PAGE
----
Label: Мелодия – C60-07361-2
Format: Vinyl, LP, Album / Country: USSR / Released: 1977
Style: Free Jazz, Contemporary Jazz, Free Improvisation
The track "Džiazo Kontrastai" is divided in two parts. Recorded in 1976.
Painting – E. Cukermanas
Photography By – G. Talas
Recorded By – Vilius Kondrotas
A - Džiazo Kontrastai, Con Anima (Part 1) . . . . . . . . . . 19:52
B - Džiazo Kontrastai (Pabaiga), Con Anima (Part 2) . . . . . . . . . . 20:50
Vyacheslav Ganelin – piano, keyboards [basset]
Vladimir Chekasin – alto sax, tenor sax, clarinet, chalumeau
Vladimir Tarasov – drums, percussion
In 1968, Ganelin formed a trio with percussionist Vladimir Tarasov and saxophonist Vladimir Rezitsky. Rezitsky left the trio in 1971, and was replaced with Vladimir Chekasin. The trio, called Ganelin Trio or GTCh, combined free jazz with elements of folk and classic music. It achieved critical acclaim in Soviet Union and abroad.
This line-up was solidified in 1971 and blew minds for a couple of decades. They started releasing albums - pretty much all of them live - in the late '70s for Russian emigre Leo Feigin's Leo Records imprint, and began to play jazz festivals in western Europe. Jazz critics worth a bean hailed them as the best free jazz group in the world. They might a been right.
In 1976 the trio performed at the Warsaw Jazz Jamboree. The same year, its first album, Con anima, was released...
The 1980 performance at the Berlin Jazz Festival was described by Joachim-Ernst Berendt "the wildest and yet the best organized and most professional free jazz I've heard in years".
In 1984, the trio toured in the UK, and in 1986, in the US...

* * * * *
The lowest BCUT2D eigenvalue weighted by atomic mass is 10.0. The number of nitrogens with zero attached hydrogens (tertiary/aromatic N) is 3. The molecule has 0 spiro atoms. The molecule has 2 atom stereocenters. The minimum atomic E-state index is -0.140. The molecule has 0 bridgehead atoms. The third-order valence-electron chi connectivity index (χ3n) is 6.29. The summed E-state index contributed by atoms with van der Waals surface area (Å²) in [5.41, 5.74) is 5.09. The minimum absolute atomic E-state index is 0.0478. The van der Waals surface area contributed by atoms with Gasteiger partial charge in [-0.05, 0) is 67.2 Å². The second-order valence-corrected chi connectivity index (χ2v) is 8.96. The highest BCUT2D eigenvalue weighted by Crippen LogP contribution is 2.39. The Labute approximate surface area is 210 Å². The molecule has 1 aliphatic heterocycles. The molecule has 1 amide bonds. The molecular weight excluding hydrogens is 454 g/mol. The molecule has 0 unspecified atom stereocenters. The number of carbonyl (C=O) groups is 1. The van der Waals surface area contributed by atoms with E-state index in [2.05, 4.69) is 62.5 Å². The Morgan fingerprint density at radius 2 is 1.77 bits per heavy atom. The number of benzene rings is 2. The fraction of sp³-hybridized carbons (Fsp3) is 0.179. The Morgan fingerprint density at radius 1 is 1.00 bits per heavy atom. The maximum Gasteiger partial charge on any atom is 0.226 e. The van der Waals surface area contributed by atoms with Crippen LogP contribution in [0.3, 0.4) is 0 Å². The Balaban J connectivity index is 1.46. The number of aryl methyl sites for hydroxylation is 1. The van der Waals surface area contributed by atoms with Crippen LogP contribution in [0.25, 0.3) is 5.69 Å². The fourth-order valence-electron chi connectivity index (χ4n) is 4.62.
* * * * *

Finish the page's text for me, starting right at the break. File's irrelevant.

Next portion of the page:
The Ganelin Trio sounding like a basement-dwelling eastern European version of the Art Ensemble Of Chicago. There's some truth in that - the use of "small" and unconventional instrumenets in the mix, for one - but whereas the AEOC looked towards Africa for inspiration, Ganelin Trio are pure Euro avant-garde, mixing up folk melodies, Russophilian classical motifs (I doubt that's even a word...), hard-arsed improv of the FMP/Incus school and a real swing, the kind of momentum you only get from players who really understand jazz and that it's supposed to move.
Ganelin even plays synth and electric keys on occasion, and it absolutely works within the music. Chekasin's sax work closely resembles Ornette's late '60s/early '70s playing - high-energy blasts which rarely delve into Ayleresque screech territory - and Tarasov's percussive experiments are totally engaging in their use of all manner of kitchen-sink materials. Engaging is exactly what this music is. It never stays in the same place for too long, and the manner in which it combines what sound like familiar melodies w/ hot-wired improv is the stuff of the gods.
The music of the Ganelin Trio is something which should be known far and wide, certainly outside of its contemporary listenership of Wire readers and hopeless jazz nerds (both spectrums of which cover me adequately, thanks). You don't wanna miss this boat: they're totally worth it. Vyacheslav is still musically active today, making vital sounds 30-40 years later.
If you find it, buy this album!